I’ve almost always taken pictures of things and not people. Things stay put. You might get a better picture if you can wait for the right light or for the distracting tourists to move out of the way, but if you can get yourself to a beautiful or interesting place, it’s not so hard to take a good picture. That’s been a very effective strategy for me and I am pretty happy with quite a few shots. I’ve often said that one of the most important parts of taking a nice photo is simply going to lovely places.
People are much more difficult. They move around. They’re busy doing something else. They might hit you if they don’t want their picture taken. Or worse, they might try to break your camera! Still, as much as I’ve tried to make sure no extraneous people ever made it into my carefully framed shot of the scenery, the few that worm their way into the shots are just the thing that everyone else looks at. The pyramids are a big pile of rocks, but that man riding the camel in front of it? That’s something. Angkor Wat might inspire Hollywood movies, but the beaming face of my traveling partner waving at the camera is what people want to see.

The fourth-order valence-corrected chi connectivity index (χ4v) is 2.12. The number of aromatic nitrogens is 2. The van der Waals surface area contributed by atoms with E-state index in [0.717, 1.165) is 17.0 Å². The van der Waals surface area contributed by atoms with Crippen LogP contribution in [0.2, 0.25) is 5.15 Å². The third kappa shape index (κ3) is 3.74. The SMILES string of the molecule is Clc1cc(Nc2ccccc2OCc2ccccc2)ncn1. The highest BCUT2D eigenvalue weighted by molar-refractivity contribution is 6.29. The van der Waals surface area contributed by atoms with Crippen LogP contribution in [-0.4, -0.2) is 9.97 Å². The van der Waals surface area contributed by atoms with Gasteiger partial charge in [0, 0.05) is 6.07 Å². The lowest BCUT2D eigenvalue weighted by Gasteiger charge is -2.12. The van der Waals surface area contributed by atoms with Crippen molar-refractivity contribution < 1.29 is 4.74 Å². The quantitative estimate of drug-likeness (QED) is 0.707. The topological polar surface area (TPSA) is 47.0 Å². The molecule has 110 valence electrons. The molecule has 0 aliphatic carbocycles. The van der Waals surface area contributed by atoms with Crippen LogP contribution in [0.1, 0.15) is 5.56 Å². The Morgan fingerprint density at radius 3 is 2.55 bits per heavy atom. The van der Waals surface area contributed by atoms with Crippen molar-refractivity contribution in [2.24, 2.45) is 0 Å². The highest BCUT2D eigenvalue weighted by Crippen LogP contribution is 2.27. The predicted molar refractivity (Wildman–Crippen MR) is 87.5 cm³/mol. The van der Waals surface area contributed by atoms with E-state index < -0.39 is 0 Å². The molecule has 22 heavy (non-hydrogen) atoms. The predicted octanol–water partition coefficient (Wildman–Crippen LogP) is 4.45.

Good photos often tell a story and a pile of rocks just doesn’t capture the imagination as much as another person does. We tend to feel we have more in common with another person than with aincient relics. So, new camera in hand, I thought it was time to start learning street-photography, and India, perhaos surprisingly, may be the perfect place.
Where else in the world are unwilling subjects can become quite agitated as soon as a camera is pointed at them, in India, perfect strangers come forward and demand you take their picture as soon as they spot the big camera hanging from your neck. Better still, for most of us not living among the six million people in Chennai, most everyone I point the camera at is pretty interesting.
Over on my flickr site, then is a short photo-essay of people on the streets working one way or another. Clearly there’s more to taking pictures of people than just pointing and clicking! In nearly all of these shots I asked the person if I could take their picture before doing so and so they frequently have a posed look to them. I actually wanted that…I wanted them to engage the camera and hence you, the viewer. Plus I wanted to get used to getting right in someone’s face for a shot and seeing what happens, but I don’t think being rude is necessary.
For all it’s amazing scenery, India is awash in too much to see and so are many of these shots. It’s hard to eliminate all the background details and focus on the subject. As brave as I was, I wasn’t interested in actually disturbing these people, so all of these shots are as fast as I could make them. The result? While it’s fairly interesting to see some different street activities and it was great fun to take the shots, I’ll have to sort out what it takes to make something more than a snapshot.